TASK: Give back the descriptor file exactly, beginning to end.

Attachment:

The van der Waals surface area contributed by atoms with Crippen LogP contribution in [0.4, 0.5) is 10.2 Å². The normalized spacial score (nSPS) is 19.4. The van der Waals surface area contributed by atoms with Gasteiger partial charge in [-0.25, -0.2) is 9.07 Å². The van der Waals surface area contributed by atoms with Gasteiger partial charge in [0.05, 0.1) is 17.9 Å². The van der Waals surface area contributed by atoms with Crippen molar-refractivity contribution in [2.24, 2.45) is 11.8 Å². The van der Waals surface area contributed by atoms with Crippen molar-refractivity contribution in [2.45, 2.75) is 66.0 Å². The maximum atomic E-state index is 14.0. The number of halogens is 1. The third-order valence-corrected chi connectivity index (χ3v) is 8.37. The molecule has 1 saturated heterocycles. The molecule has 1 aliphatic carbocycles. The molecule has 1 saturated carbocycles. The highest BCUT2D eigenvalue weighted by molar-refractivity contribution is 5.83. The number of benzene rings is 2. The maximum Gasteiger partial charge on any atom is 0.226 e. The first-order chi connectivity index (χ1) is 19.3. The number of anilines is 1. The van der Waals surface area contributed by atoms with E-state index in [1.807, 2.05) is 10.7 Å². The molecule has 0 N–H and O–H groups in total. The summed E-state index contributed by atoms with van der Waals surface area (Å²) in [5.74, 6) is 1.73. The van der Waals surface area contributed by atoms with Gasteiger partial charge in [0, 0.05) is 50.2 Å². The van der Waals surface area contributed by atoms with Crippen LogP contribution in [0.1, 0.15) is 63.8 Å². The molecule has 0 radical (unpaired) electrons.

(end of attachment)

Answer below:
The van der Waals surface area contributed by atoms with Crippen LogP contribution in [0.4, 0.5) is 10.2 Å². The normalized spacial score (nSPS) is 19.4. The van der Waals surface area contributed by atoms with Gasteiger partial charge in [-0.25, -0.2) is 9.07 Å². The van der Waals surface area contributed by atoms with Gasteiger partial charge in [0.05, 0.1) is 17.9 Å². The van der Waals surface area contributed by atoms with Crippen molar-refractivity contribution in [2.24, 2.45) is 11.8 Å². The van der Waals surface area contributed by atoms with Crippen molar-refractivity contribution in [2.45, 2.75) is 66.0 Å². The maximum atomic E-state index is 14.0. The number of halogens is 1. The third-order valence-corrected chi connectivity index (χ3v) is 8.37. The molecule has 1 saturated heterocycles. The molecule has 1 aliphatic carbocycles. The molecule has 1 saturated carbocycles. The highest BCUT2D eigenvalue weighted by molar-refractivity contribution is 5.83. The number of benzene rings is 2. The maximum Gasteiger partial charge on any atom is 0.226 e. The first-order chi connectivity index (χ1) is 19.3. The number of anilines is 1. The van der Waals surface area contributed by atoms with E-state index in [1.807, 2.05) is 10.7 Å². The molecule has 0 N–H and O–H groups in total. The summed E-state index contributed by atoms with van der Waals surface area (Å²) in [5.74, 6) is 1.73. The van der Waals surface area contributed by atoms with Gasteiger partial charge in [0, 0.05) is 50.2 Å². The van der Waals surface area contributed by atoms with Crippen LogP contribution in [0.1, 0.15) is 63.8 Å². The molecule has 0 radical (unpaired) electrons.